Digest of terms
natural and unnatural
'nature' is sometimes appealed to as a moral arbiter. This is based on the observation of the natural world and the detection of ordered routines. That there are such patterns, as for instance amongst animals, is not in contention. Whether they provide a basis for extrapolating to how human beings should behave is, however, very much in dispute. For instance, does the 'survival of the fittest', both between and within species, justify indifference towards the 'weaker' human beings on the part of the strong? There was a time, in the early twentieth century, when eugenicists (and not only Nazi policy-makers) thought that it did, yet today such conclusions are regarded as morally repugnant. Objections to homosexuality once found justification in the claim that this does not happen 'in nature'. In fact, it is now well documented in other species besides humans, but that in itself is no guarantee of its morality or otherwise.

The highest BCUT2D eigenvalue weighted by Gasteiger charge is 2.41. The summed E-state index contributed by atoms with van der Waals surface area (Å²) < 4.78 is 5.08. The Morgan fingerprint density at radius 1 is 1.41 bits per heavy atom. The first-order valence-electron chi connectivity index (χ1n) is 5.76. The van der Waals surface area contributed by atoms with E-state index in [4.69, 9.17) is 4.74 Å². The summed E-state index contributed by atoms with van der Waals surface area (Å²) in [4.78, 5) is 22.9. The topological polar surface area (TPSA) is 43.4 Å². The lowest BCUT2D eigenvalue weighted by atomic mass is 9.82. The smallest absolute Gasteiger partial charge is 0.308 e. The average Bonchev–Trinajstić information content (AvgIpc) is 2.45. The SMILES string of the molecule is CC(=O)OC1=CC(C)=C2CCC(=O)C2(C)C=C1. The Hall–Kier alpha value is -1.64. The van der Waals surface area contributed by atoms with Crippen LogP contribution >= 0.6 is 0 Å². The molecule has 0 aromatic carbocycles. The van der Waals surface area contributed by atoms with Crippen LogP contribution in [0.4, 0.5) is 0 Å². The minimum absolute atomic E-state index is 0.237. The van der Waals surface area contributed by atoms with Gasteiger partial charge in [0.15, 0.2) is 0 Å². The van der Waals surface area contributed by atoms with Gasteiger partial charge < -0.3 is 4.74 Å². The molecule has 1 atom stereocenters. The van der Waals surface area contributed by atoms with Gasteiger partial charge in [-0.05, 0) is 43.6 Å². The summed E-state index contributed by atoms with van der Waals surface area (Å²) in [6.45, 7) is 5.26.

By contrast, self-correcting ecosystems do provide a remarkable model of living harmony, and both birds and animals show a capacity for 'self-sacrifice' in their behaviour, most especially when their offspring are in danger. Irrespective of the prevailing law in a particular society, strong opprobrium is invariably shown across different cultures towards mothers who deliberately or negligently damage their children. More exceptionally, the behaviour of some step-parents towards the offspring of another partner can be wilfully rejecting and cruel. Both these reactions can be attributed to natural inheritance. From a human perspective, 'doing what comes naturally' may in practice be highly moral, morally ambiguous or even morally repugnant. (is/ought distinction; moral foundations theory)
See Concept Scenarios.